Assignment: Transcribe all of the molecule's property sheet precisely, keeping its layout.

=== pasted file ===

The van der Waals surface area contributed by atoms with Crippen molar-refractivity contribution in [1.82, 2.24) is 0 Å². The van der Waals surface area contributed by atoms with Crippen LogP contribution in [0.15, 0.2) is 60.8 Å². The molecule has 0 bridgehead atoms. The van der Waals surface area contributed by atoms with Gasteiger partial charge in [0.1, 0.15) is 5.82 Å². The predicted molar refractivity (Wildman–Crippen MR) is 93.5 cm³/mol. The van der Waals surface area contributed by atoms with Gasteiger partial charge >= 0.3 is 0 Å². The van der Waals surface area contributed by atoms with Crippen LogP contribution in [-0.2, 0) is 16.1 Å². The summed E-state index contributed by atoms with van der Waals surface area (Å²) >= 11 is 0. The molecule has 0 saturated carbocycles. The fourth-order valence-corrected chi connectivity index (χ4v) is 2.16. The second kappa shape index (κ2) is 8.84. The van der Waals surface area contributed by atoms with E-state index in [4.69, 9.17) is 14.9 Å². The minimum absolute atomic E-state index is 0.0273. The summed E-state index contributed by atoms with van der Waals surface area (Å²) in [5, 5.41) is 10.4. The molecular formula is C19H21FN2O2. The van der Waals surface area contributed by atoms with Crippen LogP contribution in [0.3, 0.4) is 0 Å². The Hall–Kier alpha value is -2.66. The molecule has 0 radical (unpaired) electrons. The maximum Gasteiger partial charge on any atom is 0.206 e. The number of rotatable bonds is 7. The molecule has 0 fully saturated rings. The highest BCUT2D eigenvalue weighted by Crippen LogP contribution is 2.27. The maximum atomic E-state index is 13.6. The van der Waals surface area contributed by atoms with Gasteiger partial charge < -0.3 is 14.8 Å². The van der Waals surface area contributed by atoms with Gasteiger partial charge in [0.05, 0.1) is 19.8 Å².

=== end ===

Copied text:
The van der Waals surface area contributed by atoms with Crippen molar-refractivity contribution in [1.82, 2.24) is 0 Å². The van der Waals surface area contributed by atoms with Crippen LogP contribution in [0.15, 0.2) is 60.8 Å². The molecule has 0 bridgehead atoms. The van der Waals surface area contributed by atoms with Gasteiger partial charge in [0.1, 0.15) is 5.82 Å². The predicted molar refractivity (Wildman–Crippen MR) is 93.5 cm³/mol. The van der Waals surface area contributed by atoms with Gasteiger partial charge >= 0.3 is 0 Å². The van der Waals surface area contributed by atoms with Crippen LogP contribution in [-0.2, 0) is 16.1 Å². The summed E-state index contributed by atoms with van der Waals surface area (Å²) >= 11 is 0. The molecule has 0 saturated carbocycles. The fourth-order valence-corrected chi connectivity index (χ4v) is 2.16. The second kappa shape index (κ2) is 8.84. The van der Waals surface area contributed by atoms with E-state index in [4.69, 9.17) is 14.9 Å². The minimum absolute atomic E-state index is 0.0273. The summed E-state index contributed by atoms with van der Waals surface area (Å²) in [5, 5.41) is 10.4. The molecular formula is C19H21FN2O2. The van der Waals surface area contributed by atoms with Crippen LogP contribution in [0.3, 0.4) is 0 Å². The Hall–Kier alpha value is -2.66. The molecule has 0 radical (unpaired) electrons. The maximum Gasteiger partial charge on any atom is 0.206 e. The number of rotatable bonds is 7. The molecule has 0 fully saturated rings. The highest BCUT2D eigenvalue weighted by Crippen LogP contribution is 2.27. The maximum atomic E-state index is 13.6. The van der Waals surface area contributed by atoms with Gasteiger partial charge < -0.3 is 14.8 Å². The van der Waals surface area contributed by atoms with Gasteiger partial charge in [0.05, 0.1) is 19.8 Å².